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AVerMediaTV Studio Pro

From AverMedia

By Terry Currier

I admit I originally thought that having a TV card in the computer was silly. Now Iím trying out the AVerTV Studio Pro, and I have to say its fun, and easy to use. Yes I can just have a TV in the computer room (and I do), but I have learned there are benefits from using a TV card with the computer. The best thing is I can easily scan the different channels to see what is on. Again, yes I can keep pressing the button on my remote for the TV. However with the AVerTV you have the ability to see on the screen 16 channels at once. It rotates the sound through the channels, along with the channels themselves rotating until you find the one you want. You can resize the screen. It can go from full screen down to about one-fourth of the screen. One handy feature is you can have it set to always be on top. That way it is always showing even while working on a project (such as typing this review).

opening screen of the AverMediaTV interfaceSetup was like the movie title ďThe Good, the Bad, and The UglyĒ. Putting in the PCI TV card was easy, Windows saw it had something new and asked for the drivers. It got them okay, but according to the installation instructions it should have somewhere ask for me to put in a product key number, it never did. The installation still went though kay, and the TV worked fine. You then have it scan for channels. This works for air (antenna) or cable. In fact the air scan picked up channels very well on its own. Of Course the cable scan gets all the channels. You then go through with the setup of the TV and eliminate those you want to skip. I think itís a good idea to scan for both for when (not if) cable goes out. The setup also puts an icon in the right side system tray for quick activation. Running your display at 16bit Hi-Color mode is the most suitable setting. I have found it easy to click and bring up the AverTV rather than my TV just to see what was on. Another thing you can do is capture an image on the TV screen with resolutions up to 1600 x 1200.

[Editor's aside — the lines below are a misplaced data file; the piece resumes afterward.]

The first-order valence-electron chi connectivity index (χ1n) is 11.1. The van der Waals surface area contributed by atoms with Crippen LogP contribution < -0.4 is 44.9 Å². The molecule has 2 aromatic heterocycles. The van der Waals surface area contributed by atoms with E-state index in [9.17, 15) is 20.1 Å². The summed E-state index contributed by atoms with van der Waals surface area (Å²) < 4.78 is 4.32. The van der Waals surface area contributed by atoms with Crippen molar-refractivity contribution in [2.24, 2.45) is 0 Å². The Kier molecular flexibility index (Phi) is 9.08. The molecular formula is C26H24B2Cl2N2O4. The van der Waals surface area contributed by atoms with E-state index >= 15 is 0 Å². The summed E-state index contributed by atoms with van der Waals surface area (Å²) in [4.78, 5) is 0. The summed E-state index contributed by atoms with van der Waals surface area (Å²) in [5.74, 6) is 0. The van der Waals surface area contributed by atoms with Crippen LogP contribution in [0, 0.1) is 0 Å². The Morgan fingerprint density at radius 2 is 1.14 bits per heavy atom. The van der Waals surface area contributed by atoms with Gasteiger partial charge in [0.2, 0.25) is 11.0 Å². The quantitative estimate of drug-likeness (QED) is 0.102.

FM interfaceAs you can guess by the name the Studio Pro has more to it than just the TV option. It can play CD music, you can use it as a FM radio, and as a VCR. The CD player works fine, but there are more complete programs including Window Media Player 7.0 and above. The FM player works just like the FM radio in your car you can even setup buttons for you to click and change the stations quickly. With their FM player though you can click the record button and it will record what is coming over the radio into a WAV format.